Silver Chromate



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Product Code Available Product Forms Request A Quote
AG-CRAT-02 (2N) 99% Silver Chromate Request
AG-CRAT-03 (3N) 99.9% Silver Chromate Request
AG-CRAT-04 (4N) 99.99% Silver Chromate Request
AG-CRAT-05 (5N) 99.999% Silver Chromate Request


Compound Formula Ag2CrO4
Molecular Weight 331.73
Appearance N/A
Melting Point N/A
Boiling Point N/A
Density N/A
Exact Mass 331.730019
Monoisotopic Mass 329.730356

Health & Safety Info  |  MSDS / SDS

Signal Word Danger
Hazard Statements H272-H317-H350i-H410
Hazard Codes O,T,N
Risk Codes 49-8-43-50/53
Safety Statements 53-17-45-60-61
RTECS Number N/A
Transport Information UN 1479 5.1/PG 2
WGK Germany 3
Globally Harmonized System of Classification and Labelling (GHS) N/A


Chromate IonSilver Chromate is generally immediately available in most volumes. High purity, submicron and nanopowder forms may be considered. American Elements produces to many standard grades when applicable, including Mil Spec (military grade); ACS, Reagent and Technical Grade; Food, Agricultural and Pharmaceutical Grade; Optical Grade, USP and EP/BP (European Pharmacopoeia/British Pharmacopoeia) and follows applicable ASTM testing standards. Typical and custom packaging is available. Additional technical, research and safety (MSDS) information is available as is a Reference Calculator for converting relevant units of measurement.


Silver Dichromate, Silver chromate(VI), disilver dioxido(dioxo)chromium, disilver(1+) dioxido(dioxo)chromium

Chemical Identifiers

Formula Ag2CrO4
CAS 7784-01-2
Pubchem CID 62666
MDL MFCD00003402
EC No. 232-043-8
IUPAC Name disilver dioxido(dioxo chromium
Beilstein Registry No. N/A
SMILES [Ag+].[Ag+].[O-][Cr]([O-])(=O)=O
InchI Identifier InChI=1S/2Ag.Cr.4O/q2*+1;;;;2*-1

Packaging Specifications

Typical bulk packaging includes palletized plastic 5 gallon/25 kg. pails, fiber and steel drums to 1 ton super sacks in full container (FCL) or truck load (T/L) quantities. Research and sample quantities and hygroscopic, oxidizing or other air sensitive materials may be packaged under argon or vacuum. Shipping documentation includes a Certificate of Analysis and Material Safety Data Sheet (MSDS). Solutions are packaged in polypropylene, plastic or glass jars up to palletized 440 gallon liquid totes.

Related Products & Element Information

See more Chromium products. Chromium (atomic symbol: Cr, atomic number: 24) is a Block D, Group 6, Period 4 element with an atomic weight of 51.9961. Chromium Bohr ModelThe number of electrons in each of Chromium's shells is 2, 8, 13, 1 and its electron configuration is [Ar] 3d5 4s1. Chromium was first discovered by Louis Nicolas Vauquelin in 1797. It was first isolated in 1798, also by Louis Nicolas Vauquelin. The chromium atom has a radius of 128 pm and a Van der Waals radius of 189 pm. In its elemental form, chromium has a lustrous steel-gray appearance. Elemental ChromiumChromium is the hardest metal element in the periodic table and the only element that exhibits antiferromagnetic ordering at room temperature, above which it tranforms into a paramagnetic solid. The most common source of chromium is chromite ore (FeCr2O4). Due to its various colorful compounds, Chromium was named after the Greek word 'chroma' meaning color.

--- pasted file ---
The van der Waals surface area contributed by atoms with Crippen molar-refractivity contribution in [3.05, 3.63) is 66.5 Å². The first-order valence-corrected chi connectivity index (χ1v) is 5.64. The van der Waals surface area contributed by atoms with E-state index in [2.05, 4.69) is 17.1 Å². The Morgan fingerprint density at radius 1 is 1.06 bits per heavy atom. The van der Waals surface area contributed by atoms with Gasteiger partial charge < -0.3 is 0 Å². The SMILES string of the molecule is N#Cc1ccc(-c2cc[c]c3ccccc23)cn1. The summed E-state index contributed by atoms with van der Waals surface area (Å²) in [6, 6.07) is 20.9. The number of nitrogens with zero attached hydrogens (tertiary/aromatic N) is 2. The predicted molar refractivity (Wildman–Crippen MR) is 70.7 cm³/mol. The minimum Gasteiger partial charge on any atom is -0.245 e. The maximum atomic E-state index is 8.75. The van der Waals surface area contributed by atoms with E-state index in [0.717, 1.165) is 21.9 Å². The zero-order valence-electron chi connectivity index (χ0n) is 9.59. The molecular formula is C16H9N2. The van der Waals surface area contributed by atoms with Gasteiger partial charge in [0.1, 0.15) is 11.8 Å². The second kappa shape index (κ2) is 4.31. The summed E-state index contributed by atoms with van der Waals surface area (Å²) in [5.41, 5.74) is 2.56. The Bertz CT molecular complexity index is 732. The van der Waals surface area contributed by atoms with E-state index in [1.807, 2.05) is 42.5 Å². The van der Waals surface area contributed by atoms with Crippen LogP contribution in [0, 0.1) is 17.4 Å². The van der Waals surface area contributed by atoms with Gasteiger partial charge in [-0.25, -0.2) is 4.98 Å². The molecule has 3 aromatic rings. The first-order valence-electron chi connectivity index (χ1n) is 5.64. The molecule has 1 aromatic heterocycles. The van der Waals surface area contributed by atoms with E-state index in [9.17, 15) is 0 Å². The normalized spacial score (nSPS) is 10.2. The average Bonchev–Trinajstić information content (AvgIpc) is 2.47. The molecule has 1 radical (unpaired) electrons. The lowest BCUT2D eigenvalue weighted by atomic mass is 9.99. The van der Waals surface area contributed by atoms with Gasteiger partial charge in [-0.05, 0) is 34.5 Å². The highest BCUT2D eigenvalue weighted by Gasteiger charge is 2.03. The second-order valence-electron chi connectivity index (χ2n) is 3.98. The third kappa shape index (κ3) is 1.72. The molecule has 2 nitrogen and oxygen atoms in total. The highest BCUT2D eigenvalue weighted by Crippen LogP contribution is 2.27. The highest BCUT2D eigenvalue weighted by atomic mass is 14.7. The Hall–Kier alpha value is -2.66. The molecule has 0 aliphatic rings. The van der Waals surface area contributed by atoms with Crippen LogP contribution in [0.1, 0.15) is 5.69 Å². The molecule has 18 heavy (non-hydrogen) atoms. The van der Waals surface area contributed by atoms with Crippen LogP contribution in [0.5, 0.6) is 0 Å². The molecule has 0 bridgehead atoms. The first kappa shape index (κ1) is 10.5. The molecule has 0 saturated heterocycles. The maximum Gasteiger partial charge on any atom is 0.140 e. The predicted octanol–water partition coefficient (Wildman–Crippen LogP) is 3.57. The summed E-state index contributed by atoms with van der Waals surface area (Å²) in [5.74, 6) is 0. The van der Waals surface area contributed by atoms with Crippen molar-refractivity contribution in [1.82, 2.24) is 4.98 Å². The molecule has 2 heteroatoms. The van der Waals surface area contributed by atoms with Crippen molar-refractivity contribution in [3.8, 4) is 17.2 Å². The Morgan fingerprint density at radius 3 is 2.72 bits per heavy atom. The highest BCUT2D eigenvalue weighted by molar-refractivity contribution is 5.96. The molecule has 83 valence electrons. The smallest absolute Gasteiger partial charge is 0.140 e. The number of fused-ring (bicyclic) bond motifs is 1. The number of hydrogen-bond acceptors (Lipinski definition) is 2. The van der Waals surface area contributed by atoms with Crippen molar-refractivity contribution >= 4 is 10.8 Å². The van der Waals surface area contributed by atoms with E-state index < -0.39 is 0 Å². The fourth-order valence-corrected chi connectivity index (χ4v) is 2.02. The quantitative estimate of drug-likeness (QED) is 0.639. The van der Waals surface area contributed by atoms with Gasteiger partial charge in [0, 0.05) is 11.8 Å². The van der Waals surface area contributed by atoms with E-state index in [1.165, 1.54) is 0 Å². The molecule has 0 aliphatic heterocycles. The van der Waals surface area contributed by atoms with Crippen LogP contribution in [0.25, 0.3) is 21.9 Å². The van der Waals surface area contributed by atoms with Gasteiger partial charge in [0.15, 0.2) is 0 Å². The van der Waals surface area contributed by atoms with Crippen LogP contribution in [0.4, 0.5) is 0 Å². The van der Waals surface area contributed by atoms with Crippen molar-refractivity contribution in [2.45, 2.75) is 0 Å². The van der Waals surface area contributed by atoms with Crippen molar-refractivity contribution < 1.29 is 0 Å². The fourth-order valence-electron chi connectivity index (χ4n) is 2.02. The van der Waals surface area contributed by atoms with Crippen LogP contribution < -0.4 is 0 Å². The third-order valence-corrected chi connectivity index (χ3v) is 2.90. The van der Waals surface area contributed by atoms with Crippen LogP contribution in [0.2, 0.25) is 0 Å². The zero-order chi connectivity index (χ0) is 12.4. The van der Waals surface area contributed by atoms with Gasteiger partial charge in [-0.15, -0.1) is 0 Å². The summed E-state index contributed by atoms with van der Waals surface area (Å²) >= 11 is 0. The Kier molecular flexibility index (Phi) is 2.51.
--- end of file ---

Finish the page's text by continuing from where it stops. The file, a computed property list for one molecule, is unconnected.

See more Silver products. Silver (atomic symbol: Ag, atomic number: 47) is a Block D, Group 11, Period 5 element with an atomic weight of 107.8682. Silver Bohr ModelThe number of electrons in each of Silver's shells is 2, 8, 18, 18, 1 and its electron configuration is [Kr]4d10 5s1. The silver atom has a radius of 144 pm and a Van der Waals radius of 203 pm. Silver was first discovered by Early Man prior to 5000 BC. In its elemental form, silver has a brilliant white metallic luster. Elemental SilverIt is a little harder than gold and is very ductile and malleable, being exceeded only by gold and perhaps palladium. Pure silver has the highest electrical and thermal conductivity of all metals and possesses the lowest contact resistance. It is stable in pure air and water, but tarnishes when exposed to ozone, hydrogen sulfide, or air containing sulfur. It is found in copper, copper-nickel, lead, and lead-zinc ores, among others. Silver was named after the Anglo-Saxon word "seolfor" or "siolfur," meaning 'silver'.